LGBT advocates have every expectation that an amendment will be filed adding bi-national same-sex couples to the bill. The four Republican members of the “Gang of Eight” have threatened to derail the immigration bill if gay couples are included in it suggesting that protecting this group, currently left out of our broken immigration system, is somehow different than the other important fixes contemplated. It’s not.
If they end up doing that, they should just own it and call it what it is: homophobia. Labeling the inclusion of bi-national couples in the immigration bill as toxic is nothing more than a tired, insulting ruse designed to distract attention from their own failure to represent all Americans.
Senators can look to the recent overwhelmingly bipartisan passage of the Violence Against Women Act (VAWA) Reauthorization as their guide. There, Congress took an existing federal law and improved upon it to ensure that more vulnerable populations, including LGBT people, are protected. It can be done.
There is a jarring disconnect between the American public and these senators when it comes to issues of LGBT equality. It’s pretty dated to consider LGBT equality as a controversial, hot-button issue like these senators are portraying it to be. In fact, a strong and diverse majority of Americans support equality. These senators are towing a tired line that no longer represents mainstream opinion, and they’re throwing same-sex couples under the bus in the process.
Delaware today will become the eleventh state with marriage equality. The reality is that: 58 percent of voters, including 52 percent of Republicans under the age of 50, support marriage equality. Seventy-three percent of young voters, 59 percent of African Americans, and 59 percent of Latinos also support marriage equality.
But according to Senator Lindsey Graham, advocating for marriage equality is comparable to advocating for polygamy. Marco Rubio calls being gay a sin. Sen. John McCain has dug in on his anti-marriage equality viewpoints, insisting that even as some of his colleagues came out in support, he won’t budge.
The reality: a whopping 73 percent of Americans – including 66 percent of Republicans, 74 percent of independents, and 61 percent of seniors – support workplaces protections covering gender identity and sexual orientation.
But neither John McCain nor Lindsey Graham support the Employment Non-Discrimination Act (ENDA). And, despite claims that he was against discrimination, Marco Rubio also refuses to throw his support behind ENDA.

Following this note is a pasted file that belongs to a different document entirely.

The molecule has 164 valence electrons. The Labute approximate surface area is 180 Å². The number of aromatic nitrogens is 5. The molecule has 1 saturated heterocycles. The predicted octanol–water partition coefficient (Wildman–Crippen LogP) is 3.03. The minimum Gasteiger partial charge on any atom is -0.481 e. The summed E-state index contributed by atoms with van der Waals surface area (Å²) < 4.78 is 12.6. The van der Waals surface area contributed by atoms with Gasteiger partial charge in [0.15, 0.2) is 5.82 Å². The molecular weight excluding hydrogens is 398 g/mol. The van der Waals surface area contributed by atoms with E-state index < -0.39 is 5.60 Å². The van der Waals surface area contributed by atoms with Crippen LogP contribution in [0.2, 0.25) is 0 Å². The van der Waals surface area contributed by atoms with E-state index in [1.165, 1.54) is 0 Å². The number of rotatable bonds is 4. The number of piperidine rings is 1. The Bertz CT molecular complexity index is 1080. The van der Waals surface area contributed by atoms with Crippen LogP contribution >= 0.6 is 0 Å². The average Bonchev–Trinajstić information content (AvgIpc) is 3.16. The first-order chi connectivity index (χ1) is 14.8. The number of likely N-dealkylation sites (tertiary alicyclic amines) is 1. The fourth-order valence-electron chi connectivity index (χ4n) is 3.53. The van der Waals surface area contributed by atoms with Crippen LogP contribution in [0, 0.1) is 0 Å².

Hate Crime Protections
The reality: A supermajority of Americans – 73 percent – support hate crime protections that cover sexual orientation and gender identity.
But neither John McCain nor Lindsey Graham supported the Matthew Shepard and James Byrd, Jr. Hate Crimes Prevention Act. In fact, McCain railed against expanded hate crime protections to LGBT people, claiming to do so would “obstruct justice by forcing them [hate crime cases] into clogged federal courts.”
“Don’t Ask, Don’t Tell”
The reality: Nearly 8-in-10 Americans supported ending the discriminatory ban on gays and lesbians serving openly in the military by the time “Don’t Ask, Don’t Tell” was repealed in late 2010.
But there was perhaps no greater defender of the discriminatory policy than Sen. John McCain – who offered fiery speeches in favor of the ban, arguing that allowing open service would “harm the battle effectiveness which is so vital to the survival of our young men and women in the military.” And just three weeks before DADT was repealed with bipartisan support, Senator Lindsey Graham brushed aside repeal efforts as a political move by President Obama, and declared “There is no groundswell of opposition to Don’t Ask, Don’t Tell coming from our military. This is all politics. I don’t believe there is anywhere near the votes to repeal Don’t Ask, Don’t Tell.”
Republican Senators’ Immigration Strategy at Odds with RNC Plan on The Gays
Just a few weeks back, the RNC unveiled their plan on how to be more inclusive and win elections. The Republican senators’ strategy on the immigration bill is clearly at odds with a more inclusive and respectful Republican Party.
There are an estimated 1 million LGBT adult immigrants, of which about two-thirds are documented and one-third are undocumented—and an estimated 32,300 LGBT bi-national couples in the U.S. today. With these dramatic numbers in mind, it’s critical that senators stop threatening to derail the entire effort when lives are on the line. HRC has made comprehensive and inclusive immigration reform a top priority.